Finally, he addresses militarism and specifically the War in Vietnam. He calls us out for being an “arrogant nation”. War, he argued, was “playing havoc on our domestic destinies. This day we are spending five hundred thousand dollars to kill every Viet Cong solider…while we spend only fifty-three dollars per year for every person characterized as poverty-stricken in the so-called poverty program, which is not even a good skirmish against poverty.

But King retains hope because “both the sacred heritage of our nation and the eternal will of Almighty God are embodied in our echoing demands”.

Reclaiming King in 2015 calls for us to avoid platitudes but instead to wrestle with difficult issues – the very same ones he cited in 1968. But not to fear, because God is at work, “keeping watch over his own”.

Resurrecting Power: Reflections on Playing God by Andy Crouch

At a denominational conference twenty-five years ago, I presented a paper applying sociological theory to the question of conflict within the church. (I was surprised to find that they’ve still got it online.) I wrote the paper because I thought sociologists could help pastors understand the normalcy of conflict. But it got little play. All these years later, we still see conflict expressed as matters of personal disagreement and engage in social media debates about when Matthew 18 is applied.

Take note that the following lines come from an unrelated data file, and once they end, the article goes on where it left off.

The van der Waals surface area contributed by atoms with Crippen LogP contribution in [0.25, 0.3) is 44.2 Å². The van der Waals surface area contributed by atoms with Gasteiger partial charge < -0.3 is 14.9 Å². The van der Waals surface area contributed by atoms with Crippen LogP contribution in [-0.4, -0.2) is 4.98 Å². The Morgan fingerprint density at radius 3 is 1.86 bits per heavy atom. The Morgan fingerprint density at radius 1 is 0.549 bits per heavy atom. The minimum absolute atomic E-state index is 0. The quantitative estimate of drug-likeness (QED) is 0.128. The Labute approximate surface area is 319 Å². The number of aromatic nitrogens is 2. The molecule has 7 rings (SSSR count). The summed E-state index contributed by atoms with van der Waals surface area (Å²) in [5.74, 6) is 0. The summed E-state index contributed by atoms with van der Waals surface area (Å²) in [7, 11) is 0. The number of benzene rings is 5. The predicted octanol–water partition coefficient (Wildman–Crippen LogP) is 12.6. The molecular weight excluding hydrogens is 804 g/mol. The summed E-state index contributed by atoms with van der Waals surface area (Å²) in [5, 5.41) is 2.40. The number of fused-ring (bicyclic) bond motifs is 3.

Playing GodIn reading Andy Crouch’s excellent Playing God last week, it struck me that my efforts to help the church deal with conflict were doomed before they started. Why? Because conflict is the outgrowth of a deeper concern: we don’t know what to do with POWER.

Our inadequacy in conceptualizing power lies underneath competition for scarce resources or control of carpet selection. It keeps us from addressing the inherent challenges in Christian celebrities and makes it nearly impossible to have meaningful conversations about church abuse.